In this day and age when companies spend so much money on advertising and the development of clever marketing tactics to get you to buy their products, it's sometimes hard to separate what works from what is just a gimmick.  Since the first type of compression sportswear was introduced, countless other brands have jumped on the bandwagon and developed their own version of the performance-enhancing gear.  Once you clear away all of the unfounded claims and celebrity endorsements (that tend to only cloud rational thought) the facts on compression gear become clear and sensible.

First of all, just using common sense, the very concept of compression gear is logical, athletically-speaking.  By compressing the muscles and keeping them more compact, it would naturally allow those same muscles to warm-up faster.  In a more dense state, it would also keep those muscles warmer for a longer period of time.  The very act of compression would also help reduce injury by keeping muscles more restricted from extraneous movement.   Even through the simple feel they provide, as an athlete, you get a greater sense of power because compression gear makes you feel more lean and aerodynamic.  Through self-containment, the gear would also help retain energy flow, as the muscles and joints work to produce movement and action.  Regardless of whether these benefits are all in your head or have an actual scientific foundation, they make logical sense.

On the other hand, what has been proven by research is that specific compression gear can help reduce your heart rate and decrease lactic acid concentrations.  Both of these benefits translate into better athletic performance by directly affecting your endurance levels, especially in long distance or extended duration activities.  Through their design to contain various muscle groups and make movements more efficient, compression gear also enhances blood flow in the capillaries.  Blood moves oxygen through your system and that's vital to your cardiovascular output.  Plus, once all of the work is complete, compression gear has also been shown to reduce muscle recovery time.   Wearing the gear during, and even after, moderate - high intensity exercise produces faster recovery, which means you can train harder, longer and more frequently than you would be able to otherwise.  Unfortunately, the importance of proper rest and recovery is all too often overlooked and undervalued in intense athletic training, but incorporating compression gear can help you achieve that.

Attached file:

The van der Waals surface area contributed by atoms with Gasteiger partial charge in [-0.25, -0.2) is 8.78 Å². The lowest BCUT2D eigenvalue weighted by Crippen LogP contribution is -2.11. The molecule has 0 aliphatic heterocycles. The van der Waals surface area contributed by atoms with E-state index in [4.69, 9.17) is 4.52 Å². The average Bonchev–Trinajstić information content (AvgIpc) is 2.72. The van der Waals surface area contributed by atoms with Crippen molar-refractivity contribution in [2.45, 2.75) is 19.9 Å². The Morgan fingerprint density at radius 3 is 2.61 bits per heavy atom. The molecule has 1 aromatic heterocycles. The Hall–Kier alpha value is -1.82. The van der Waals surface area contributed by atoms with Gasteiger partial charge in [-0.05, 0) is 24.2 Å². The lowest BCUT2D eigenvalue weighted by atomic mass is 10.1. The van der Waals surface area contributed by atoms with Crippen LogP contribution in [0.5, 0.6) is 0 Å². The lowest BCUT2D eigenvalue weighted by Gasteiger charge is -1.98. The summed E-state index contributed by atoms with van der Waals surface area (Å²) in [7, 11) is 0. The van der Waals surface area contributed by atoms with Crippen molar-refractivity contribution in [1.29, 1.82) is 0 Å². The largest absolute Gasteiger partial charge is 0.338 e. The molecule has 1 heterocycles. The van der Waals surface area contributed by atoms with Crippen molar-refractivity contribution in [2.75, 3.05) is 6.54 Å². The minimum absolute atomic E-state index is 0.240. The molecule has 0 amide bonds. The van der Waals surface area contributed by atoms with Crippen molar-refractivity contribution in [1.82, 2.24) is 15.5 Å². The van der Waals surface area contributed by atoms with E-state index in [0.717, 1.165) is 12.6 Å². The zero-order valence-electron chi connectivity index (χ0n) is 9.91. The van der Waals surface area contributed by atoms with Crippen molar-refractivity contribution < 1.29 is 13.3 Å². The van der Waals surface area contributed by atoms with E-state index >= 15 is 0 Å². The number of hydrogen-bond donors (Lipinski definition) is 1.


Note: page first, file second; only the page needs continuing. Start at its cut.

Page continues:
All of these advantages, both logical and proven, make a case for using compression gear in training or even beneath your gear in competition.  If you can improve your performance and capitalize on rest and recovery periods simply through what you wear, it might be worth slipping into some high quality compression gear.  You don't have to be a superhero to run faster than a speeding bullet, make you able to jump tall buildings in a single bound or punch with the power of a just have to suit up in the right gear.  First, you just might want to consider leaving the cape behind though.  The guys at the gym might not let you by with that one.

Doug Ward is the President and Trainer for the Underground Boxing Company.